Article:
J.L. Allen - Faculty Profile


Joe Allen is professor of geology at Concord University where he has taught since 1998. He served as chairman of the Division of Science, Mathematics, and Health from 2002–2014 and was responsible for administration of four academic departments, including biology, physical sciences, health and human performance, and mathematics and computer science. He currently serves as chairman of the Department of Physical Sciences.

Dr. Allen founded Concord's Bachelor of Science degree program in environmental geosciences, which is one of only three geology programs in the state. He has brought more than $1.4 million of external funding and laboratory equipment to Concord to enhance teaching and learning opportunities for students and faculty in the sciences. This includes development of the Concord University microanalysis laboratory; an undergraduate teaching and research facility that houses the only electron microprobe in West Virginia. As an advocate for undergraduate research, he founded the Concord University Faculty-Student Research Program with a grant from the West Virginia Research Trust Fund; the state's "Bucks for Brains" program.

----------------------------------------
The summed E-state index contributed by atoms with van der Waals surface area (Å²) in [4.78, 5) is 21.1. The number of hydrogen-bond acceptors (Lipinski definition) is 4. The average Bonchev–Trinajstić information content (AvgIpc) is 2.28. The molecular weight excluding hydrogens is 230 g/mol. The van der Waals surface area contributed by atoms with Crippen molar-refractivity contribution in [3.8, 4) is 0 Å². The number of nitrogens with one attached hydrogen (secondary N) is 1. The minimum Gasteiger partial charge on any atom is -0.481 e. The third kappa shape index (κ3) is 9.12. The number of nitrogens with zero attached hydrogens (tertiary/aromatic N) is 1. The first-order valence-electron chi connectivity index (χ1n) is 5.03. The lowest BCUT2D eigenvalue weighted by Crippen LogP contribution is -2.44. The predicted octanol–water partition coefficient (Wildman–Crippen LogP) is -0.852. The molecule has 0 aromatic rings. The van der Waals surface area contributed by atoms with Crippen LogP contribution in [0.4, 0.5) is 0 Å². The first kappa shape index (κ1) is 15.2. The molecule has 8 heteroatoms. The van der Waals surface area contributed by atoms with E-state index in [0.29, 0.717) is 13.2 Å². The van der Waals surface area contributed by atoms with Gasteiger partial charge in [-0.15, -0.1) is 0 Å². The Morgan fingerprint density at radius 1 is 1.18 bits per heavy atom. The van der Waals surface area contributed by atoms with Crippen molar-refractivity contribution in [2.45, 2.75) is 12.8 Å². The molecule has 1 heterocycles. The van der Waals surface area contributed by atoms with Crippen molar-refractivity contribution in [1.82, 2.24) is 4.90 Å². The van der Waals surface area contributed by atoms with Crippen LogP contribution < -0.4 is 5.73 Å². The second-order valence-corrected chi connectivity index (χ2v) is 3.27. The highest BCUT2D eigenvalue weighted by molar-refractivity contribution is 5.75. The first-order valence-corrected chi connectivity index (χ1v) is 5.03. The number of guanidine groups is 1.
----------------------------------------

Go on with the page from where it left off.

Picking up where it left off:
Dr. Allen's research interests are in structural geology, and currently center on understanding the geology and physics of earthquakes preserved in deep fault zones as frictional melts (pseudotachylyte). His work has been supported by grants from the National Science Foundation, the American Chemical Society, and other sources. Numerous undergraduates have participated in his research program in the field and laboratory, as featured in The Neuron, the West Virginia Journal of Science and Research. His work is regularly presented at national and international scientific conferences and published in peer-reviewed journals. Concord students have ongoing opportunities to participate in this work in the classroom, at Concord's summer geology field course in the Rockies, and through supervised research opportunities.

Dr. Allen holds a B.S. degree in geological sciences from Michigan State University, an M.S. degree in geology from East Carolina University, and a Ph.D. in geological sciences from the University of Kentucky. He was a post-doctoral researcher in the Department of Earth and Planetary Sciences at the University of Tennessee, Knoxville.